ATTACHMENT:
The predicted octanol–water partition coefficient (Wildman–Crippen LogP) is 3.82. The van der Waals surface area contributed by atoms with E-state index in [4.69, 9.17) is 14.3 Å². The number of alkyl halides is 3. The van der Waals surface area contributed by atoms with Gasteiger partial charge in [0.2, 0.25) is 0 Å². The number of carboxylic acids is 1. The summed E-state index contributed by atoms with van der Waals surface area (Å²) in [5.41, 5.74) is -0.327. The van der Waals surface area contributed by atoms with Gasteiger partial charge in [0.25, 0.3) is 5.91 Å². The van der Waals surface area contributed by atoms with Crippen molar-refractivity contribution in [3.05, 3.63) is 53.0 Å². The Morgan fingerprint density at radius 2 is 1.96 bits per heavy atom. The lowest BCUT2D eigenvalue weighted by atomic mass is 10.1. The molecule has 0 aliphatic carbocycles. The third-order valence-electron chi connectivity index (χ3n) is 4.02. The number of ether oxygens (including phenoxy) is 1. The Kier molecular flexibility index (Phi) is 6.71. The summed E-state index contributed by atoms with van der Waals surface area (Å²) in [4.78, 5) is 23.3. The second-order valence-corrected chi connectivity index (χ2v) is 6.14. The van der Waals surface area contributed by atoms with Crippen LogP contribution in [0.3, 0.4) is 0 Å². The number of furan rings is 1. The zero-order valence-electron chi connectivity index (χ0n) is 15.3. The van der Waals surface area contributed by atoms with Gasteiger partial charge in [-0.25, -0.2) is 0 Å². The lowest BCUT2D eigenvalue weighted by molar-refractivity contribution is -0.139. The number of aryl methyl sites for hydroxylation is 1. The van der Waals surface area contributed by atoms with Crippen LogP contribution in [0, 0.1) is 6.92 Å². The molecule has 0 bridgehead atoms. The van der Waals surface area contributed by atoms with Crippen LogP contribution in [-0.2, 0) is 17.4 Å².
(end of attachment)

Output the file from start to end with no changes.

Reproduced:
The predicted octanol–water partition coefficient (Wildman–Crippen LogP) is 3.82. The van der Waals surface area contributed by atoms with E-state index in [4.69, 9.17) is 14.3 Å². The number of alkyl halides is 3. The van der Waals surface area contributed by atoms with Gasteiger partial charge in [0.2, 0.25) is 0 Å². The number of carboxylic acids is 1. The summed E-state index contributed by atoms with van der Waals surface area (Å²) in [5.41, 5.74) is -0.327. The van der Waals surface area contributed by atoms with Gasteiger partial charge in [0.25, 0.3) is 5.91 Å². The van der Waals surface area contributed by atoms with Crippen molar-refractivity contribution in [3.05, 3.63) is 53.0 Å². The Morgan fingerprint density at radius 2 is 1.96 bits per heavy atom. The lowest BCUT2D eigenvalue weighted by atomic mass is 10.1. The molecule has 0 aliphatic carbocycles. The third-order valence-electron chi connectivity index (χ3n) is 4.02. The number of ether oxygens (including phenoxy) is 1. The Kier molecular flexibility index (Phi) is 6.71. The summed E-state index contributed by atoms with van der Waals surface area (Å²) in [4.78, 5) is 23.3. The second-order valence-corrected chi connectivity index (χ2v) is 6.14. The van der Waals surface area contributed by atoms with Crippen LogP contribution in [0.3, 0.4) is 0 Å². The number of furan rings is 1. The zero-order valence-electron chi connectivity index (χ0n) is 15.3. The van der Waals surface area contributed by atoms with Gasteiger partial charge in [-0.25, -0.2) is 0 Å². The lowest BCUT2D eigenvalue weighted by molar-refractivity contribution is -0.139. The number of aryl methyl sites for hydroxylation is 1. The van der Waals surface area contributed by atoms with Crippen LogP contribution in [0, 0.1) is 6.92 Å². The molecule has 0 bridgehead atoms. The van der Waals surface area contributed by atoms with Crippen LogP contribution in [-0.2, 0) is 17.4 Å².